Formula clauses are used when property with uncertain value is transferred by gift or sale. The objective is to set the amount that is transferred for gift tax purposes, even if the IRS later is successful in asserting that what was transferred was worth more than what was reported. This can avoid gift tax by keeping the value below available exemption amounts.
The use of formula clauses received a boost in Wandry v. Commissioner, T.C. Memo. 2012-88. There, the Tax Court held that a clause which defined the amount being transferred as a portion of the property equal to a specific value as the value of the property is finally determined for gift tax purposes, would limit the transfer to such portion of the property, as finally valued for gift tax purposes after IRS review and court determination, as equal in value to the stated dollar amount.
In a recent Tax Court case, the taxpayer sought a similar result but was denied. In the case, in lieu of defining the transfer in the manner of "$x of Property Y as its value is finally determined for gift tax purposes," the formula clause read:"[a transfer of] a limited partner interest having a fair market value of TWO MILLION NINETY-SIX THOUSAND AND NO/100THS DOLLARS ($2,096,000.00) as of December 31, 2008 . . ., as determined by a qualified appraiser within ninety (90) days of the effective date of this Assignment." That is, the value was not based on finally determined gift tax value, but on the value determined by a qualified appraiser within 90 days of the transfer.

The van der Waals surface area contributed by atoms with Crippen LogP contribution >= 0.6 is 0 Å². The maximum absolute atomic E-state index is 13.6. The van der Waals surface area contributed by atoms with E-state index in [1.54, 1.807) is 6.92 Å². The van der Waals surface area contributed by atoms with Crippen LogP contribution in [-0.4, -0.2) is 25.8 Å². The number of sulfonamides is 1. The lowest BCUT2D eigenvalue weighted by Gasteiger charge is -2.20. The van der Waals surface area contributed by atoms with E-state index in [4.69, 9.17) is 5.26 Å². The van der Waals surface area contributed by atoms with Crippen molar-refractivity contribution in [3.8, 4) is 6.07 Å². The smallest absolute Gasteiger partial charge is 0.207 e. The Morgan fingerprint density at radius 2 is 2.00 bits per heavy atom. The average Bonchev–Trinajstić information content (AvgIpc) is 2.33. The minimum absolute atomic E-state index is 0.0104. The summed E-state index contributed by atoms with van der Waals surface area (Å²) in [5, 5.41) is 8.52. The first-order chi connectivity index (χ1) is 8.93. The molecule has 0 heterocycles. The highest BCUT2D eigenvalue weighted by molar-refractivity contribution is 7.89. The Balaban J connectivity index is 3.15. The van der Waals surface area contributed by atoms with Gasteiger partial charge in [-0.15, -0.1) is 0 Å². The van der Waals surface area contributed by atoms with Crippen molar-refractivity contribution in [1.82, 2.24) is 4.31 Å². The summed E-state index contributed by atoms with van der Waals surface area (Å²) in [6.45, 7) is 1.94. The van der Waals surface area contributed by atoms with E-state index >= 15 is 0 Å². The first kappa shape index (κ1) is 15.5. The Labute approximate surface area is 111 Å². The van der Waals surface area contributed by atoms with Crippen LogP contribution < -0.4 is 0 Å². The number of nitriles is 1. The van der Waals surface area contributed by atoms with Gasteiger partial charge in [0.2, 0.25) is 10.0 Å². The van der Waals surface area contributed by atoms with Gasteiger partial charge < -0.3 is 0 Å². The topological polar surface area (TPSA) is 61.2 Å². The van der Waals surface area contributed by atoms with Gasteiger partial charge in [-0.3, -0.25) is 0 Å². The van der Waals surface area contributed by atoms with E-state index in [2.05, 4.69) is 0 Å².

Since the value was tied to the appraised value, the appraised value would need to be used to set how much of a limited partner interest was transferred to meet the $2,096,000.00 target.That is, the percentage share of the partnership being transferred was locked in at that point. If, as occurred here, the IRS finally determined that the value of the partnership interest, based on the size determination using the appraiser's value, was greater than $2,096,000.00, the taxpayer was not entitled to reduce the percentage partnership interest transferred to meet the $2,096,000.00 amount. The taxable gift would be increased to reflect the finally determined value.
While not good for the taxpayer, the Tax Court's decision is good for other taxpayers, by indirectly ratifying Wandry-type clauses. The Tax Court noted the success of similar clauses in limiting the size of the transfer in Succession of McCord, Estate of Petter, and Wandry. Helpful to taxpayers is that it did not dispute the effectiveness of those clauses, but instead noted that the clause used here was not properly drawn to be consistent with the terms and effect of the clauses used in those cases, and thus ruled against the taxpayer.
James C. Nelson, TC Memo 2020-81